*[Note: This question is trivially impossible, though I leave the original form below. If is the uniform measure on , then any two sets of measure are at distance by concentration of measure. Thus it is impossible to find sets satisfying the desired bound. I will try to think of the right question and repost. Unfortunately, I now recall having gone down this path a few times before, and I fear there may not be a relevant elementary open question after all.]*

Here is an interesting and elementary (to state) open question whose resolution would give an optimal higher-order Cheeger esimate. The goal is to replace the factor in Theorem 1 of the previous post with a factor, or even an optimal bound of .

Fix and let denote a probability measure on the -dimensional sphere . For the purpose of this question, one can assume that is supported on a finite number of points. Suppose also that is *isotropic* in the sense that, for every ,

Now our goal is to find, for some , a collection of (measurable) subsets such that for each , and such that for , we have

In Lemma 5 of the previous post, we proved that this is possible for and . In this paper, we improve the estimate on somewhat, though the best-known is still for some .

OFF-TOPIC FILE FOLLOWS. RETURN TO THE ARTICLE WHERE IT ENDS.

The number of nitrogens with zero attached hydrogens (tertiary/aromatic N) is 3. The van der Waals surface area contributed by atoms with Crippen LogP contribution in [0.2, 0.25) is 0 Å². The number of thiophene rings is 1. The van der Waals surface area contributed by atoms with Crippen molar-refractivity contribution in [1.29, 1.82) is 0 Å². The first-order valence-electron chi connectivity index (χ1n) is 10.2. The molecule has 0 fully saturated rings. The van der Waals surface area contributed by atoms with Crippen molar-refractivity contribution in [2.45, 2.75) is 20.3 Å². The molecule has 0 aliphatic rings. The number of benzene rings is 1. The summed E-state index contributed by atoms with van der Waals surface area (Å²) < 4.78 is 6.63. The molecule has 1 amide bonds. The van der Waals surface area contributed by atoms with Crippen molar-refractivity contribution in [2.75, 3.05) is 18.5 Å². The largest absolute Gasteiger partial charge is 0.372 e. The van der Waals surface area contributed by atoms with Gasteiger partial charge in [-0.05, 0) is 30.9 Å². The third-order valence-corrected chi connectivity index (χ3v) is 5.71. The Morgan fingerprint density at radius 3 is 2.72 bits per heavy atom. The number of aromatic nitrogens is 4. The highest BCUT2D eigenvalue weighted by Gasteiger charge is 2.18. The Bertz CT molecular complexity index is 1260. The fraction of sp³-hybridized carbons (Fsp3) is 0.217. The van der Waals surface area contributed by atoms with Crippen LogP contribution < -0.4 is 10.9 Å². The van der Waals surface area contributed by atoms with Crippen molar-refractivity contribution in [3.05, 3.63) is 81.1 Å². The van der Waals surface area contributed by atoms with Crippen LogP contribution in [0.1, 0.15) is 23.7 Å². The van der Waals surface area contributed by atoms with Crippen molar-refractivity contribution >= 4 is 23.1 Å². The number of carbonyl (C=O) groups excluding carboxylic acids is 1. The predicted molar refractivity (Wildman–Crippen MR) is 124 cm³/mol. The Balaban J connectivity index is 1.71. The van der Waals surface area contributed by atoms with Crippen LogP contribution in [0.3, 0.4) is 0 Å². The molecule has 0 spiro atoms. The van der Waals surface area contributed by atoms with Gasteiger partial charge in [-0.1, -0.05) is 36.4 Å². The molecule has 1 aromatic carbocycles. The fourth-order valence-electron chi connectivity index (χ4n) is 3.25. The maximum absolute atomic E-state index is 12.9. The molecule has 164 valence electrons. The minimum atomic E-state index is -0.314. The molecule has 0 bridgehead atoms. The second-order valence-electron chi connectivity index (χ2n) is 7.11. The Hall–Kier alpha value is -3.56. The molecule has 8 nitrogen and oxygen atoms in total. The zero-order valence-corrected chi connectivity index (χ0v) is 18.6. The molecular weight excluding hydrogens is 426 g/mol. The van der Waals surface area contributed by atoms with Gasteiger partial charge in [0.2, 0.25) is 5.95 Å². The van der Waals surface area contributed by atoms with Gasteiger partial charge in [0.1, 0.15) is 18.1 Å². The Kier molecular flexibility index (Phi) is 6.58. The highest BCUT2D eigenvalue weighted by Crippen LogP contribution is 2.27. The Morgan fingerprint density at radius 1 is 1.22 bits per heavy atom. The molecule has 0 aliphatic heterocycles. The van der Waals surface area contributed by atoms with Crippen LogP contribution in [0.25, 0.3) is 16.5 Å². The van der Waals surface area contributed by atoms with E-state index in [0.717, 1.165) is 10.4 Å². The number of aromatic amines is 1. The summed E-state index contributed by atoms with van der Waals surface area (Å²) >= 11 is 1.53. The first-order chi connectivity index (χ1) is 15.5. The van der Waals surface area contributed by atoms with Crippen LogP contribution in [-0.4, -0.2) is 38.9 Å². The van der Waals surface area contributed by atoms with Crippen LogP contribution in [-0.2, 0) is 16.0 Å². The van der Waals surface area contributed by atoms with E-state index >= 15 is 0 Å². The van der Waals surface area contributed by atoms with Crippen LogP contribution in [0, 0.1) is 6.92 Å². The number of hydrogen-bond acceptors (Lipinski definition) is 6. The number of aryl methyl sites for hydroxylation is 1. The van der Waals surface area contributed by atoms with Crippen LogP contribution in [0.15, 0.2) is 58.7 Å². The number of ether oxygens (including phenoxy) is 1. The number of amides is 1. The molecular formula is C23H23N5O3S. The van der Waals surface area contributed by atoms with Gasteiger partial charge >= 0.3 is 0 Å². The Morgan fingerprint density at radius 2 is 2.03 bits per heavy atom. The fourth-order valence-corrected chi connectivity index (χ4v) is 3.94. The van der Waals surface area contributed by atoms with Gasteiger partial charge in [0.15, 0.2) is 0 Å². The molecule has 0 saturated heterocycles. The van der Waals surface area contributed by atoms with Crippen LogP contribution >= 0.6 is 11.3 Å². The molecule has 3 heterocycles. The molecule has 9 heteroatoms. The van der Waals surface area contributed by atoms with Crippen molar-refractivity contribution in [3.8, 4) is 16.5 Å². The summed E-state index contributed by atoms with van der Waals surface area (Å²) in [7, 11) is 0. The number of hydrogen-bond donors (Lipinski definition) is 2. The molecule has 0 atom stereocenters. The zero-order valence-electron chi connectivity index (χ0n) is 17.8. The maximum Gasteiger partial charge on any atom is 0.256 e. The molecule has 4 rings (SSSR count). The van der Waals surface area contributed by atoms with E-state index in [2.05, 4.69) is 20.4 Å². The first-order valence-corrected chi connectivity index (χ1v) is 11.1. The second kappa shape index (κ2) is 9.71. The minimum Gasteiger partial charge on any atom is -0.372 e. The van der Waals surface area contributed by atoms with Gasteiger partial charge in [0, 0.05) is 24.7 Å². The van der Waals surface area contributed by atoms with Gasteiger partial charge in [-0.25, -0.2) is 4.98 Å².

Question:

Is it possible to achieve ? One could even hope for and .

Two extreme cases are when (1) is uniform on , or (2) is uniform on the standard basis . In the first case, one can easily achieve (in fact, one could even get sets satisfying these bounds). In the second case, taking each set to contain a single basis vector achieves and .

If one only wants to find, say, sets instead of sets, then it is indeed possible to achieve and . *[Update: This is actually impossible for the reasons stated above. To get the corresponding bounds, we do a random projection into dimensions. This only preserves the original Euclidean distances on average.]* Furthermore, for , this bound on is asymptotically the best possible.

How much slack is allowed in the isotropic condition? Suppose $\mu$ is supported on $x_1,\ldots,x_n$ and we don’t have $\sum_i x_ix_i^T = k^{-1}\cdot I$, but we do have, say, $\|\sum_i x_ix_i^T – k^{-1}\cdot I\| \le \gamma$. Is there some value of $\gamma>0$ that is still acceptable for your application?

Comment by minilek — February 23, 2013 @ 5:28 pm

Oh right $\mu$ is part of the input …my above question is probably nonsense.

Comment by minilek — February 23, 2013 @ 5:30 pm

It’s possible that it holds in this greater generality, but even the perfect isotropy case is open.

Comment by James Lee — February 24, 2013 @ 10:42 am